School members discuss mandatory reading

By Sidney Reynolds

Year after year students buy, check out, and borrow books necessary for school. They need a summer reading book, which they must purchase during the summer or at registration. Perhaps they need a book for silent reading time in class.

“Summer is a time that we have a break from school and shouldn’t have to worry about doing work,” said junior Katie Davis.

Others enjoy it and see the benefits they can gain from it.

“Just reading in general benefits the student. It helps with their vocabulary and spelling. Students don’t know how much reading benefits them,” said English teacher Matthew Townsend.

Honors English students have to online quizzes over the book they have to read over the summer, while some AP classes must write essays in class upon arrival back to school. Some students think that students should just take quizzes over independent reading books instead of projects or activities.

“I think it would be much easier and would take up less time if we could just take quizzes like we did in middle school,” said freshman Katelynn Harrison.

Reading helps in many other areas of their lives.

“I truly believe that there are just some books that students should read before they graduate so they so that you have that knowledge going into a college setting, a career setting, or just adult life,” said English teacher Jessica Broady.

Sophomore Alexa Tuell thought both Night and Tuesdays with Morrie were very good books to read and learn from. Many students complain about required reading and wish they could choose the books themselves. Although there are many problems with students choosing the books that they like best.

“The funds aren’t available for us. I could go to the resource room and ask my students which book they would like but I don’t know if the students are going to choose classics. They are going to want something like anything by John Green,” said Townsend

Sophomore English students read the book Night. Broady said most of her students did not seem to care for the book.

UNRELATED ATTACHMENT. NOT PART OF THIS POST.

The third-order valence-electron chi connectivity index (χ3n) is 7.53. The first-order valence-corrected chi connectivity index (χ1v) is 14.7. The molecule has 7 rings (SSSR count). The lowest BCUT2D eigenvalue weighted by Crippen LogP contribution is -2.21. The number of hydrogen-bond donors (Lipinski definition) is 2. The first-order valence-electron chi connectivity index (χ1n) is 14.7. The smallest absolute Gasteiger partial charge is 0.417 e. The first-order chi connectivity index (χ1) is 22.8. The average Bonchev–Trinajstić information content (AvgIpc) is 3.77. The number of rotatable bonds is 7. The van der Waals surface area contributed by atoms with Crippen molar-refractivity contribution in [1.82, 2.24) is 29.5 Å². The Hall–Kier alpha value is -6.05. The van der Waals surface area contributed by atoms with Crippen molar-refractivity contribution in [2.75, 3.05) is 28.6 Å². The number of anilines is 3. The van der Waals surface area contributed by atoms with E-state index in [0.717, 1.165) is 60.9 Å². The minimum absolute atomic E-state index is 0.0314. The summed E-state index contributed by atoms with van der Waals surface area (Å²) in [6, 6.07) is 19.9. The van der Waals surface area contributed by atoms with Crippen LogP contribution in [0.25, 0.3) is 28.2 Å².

“I just learned a lot about the Holocaust so I kind of already knew what that book was about,” said sophomore Bryce Moore.

Each student is unique and different, so it is no surprise they all have a different taste in books.

“I really liked the book Night. I would always take a break and read it throughout the day,” said Tuell.

The book Night caused a lot of conversation between students and this made some student wish FC would do the One School, One Book program. The One School, One Book is where the entire school reads a book together. They say this causes bonding throughout the school and helps strike up conversations.

“If you didn’t understand something then there would be more teachers there to help you rather than just one teacher,” said Davis.

Broady strongly believes that FC should do the One School, One Book program.

“I think that is a really cool idea and I wish we could do it here. I feel like we get close with summer reading, but there are so many kids in our school that don’t do summer reading. Something that I think is really cool is when Mockingjay was coming out, the third book in the Hunger Games series. I was waiting for it to come out, and so were Mr. Lang, Mrs. Stansbury, and Mr. Townsend and the whole group of us teachers waiting for it to come out and a whole group of students waiting for it to come out, so we would have these conversations everyday. When the book was finally released, we had conversations about it as we read it and it was just cool for that community of readers to exist. I loved the idea of the school becoming a community of readers,” said Broady.

Not everyone feels this way about the idea of the one book one school program coming to FC.

“It is not a good idea because what I like to read is completely different than what my math teacher likes, and I know if I don’t like a book then I won’t read it. I just put it down and find something else to do,” said Tuell.

This is what makes choosing a summer reading, class book, or group reading book hard to choose.  For now, teachers and the school will just have to work hard and do what they think is best for the students.

“I don’t think I could make everyone happy. That’s the thing about mandatory reading; it is hard to make everyone happy because not everybody likes one genre or another,” said Broady.

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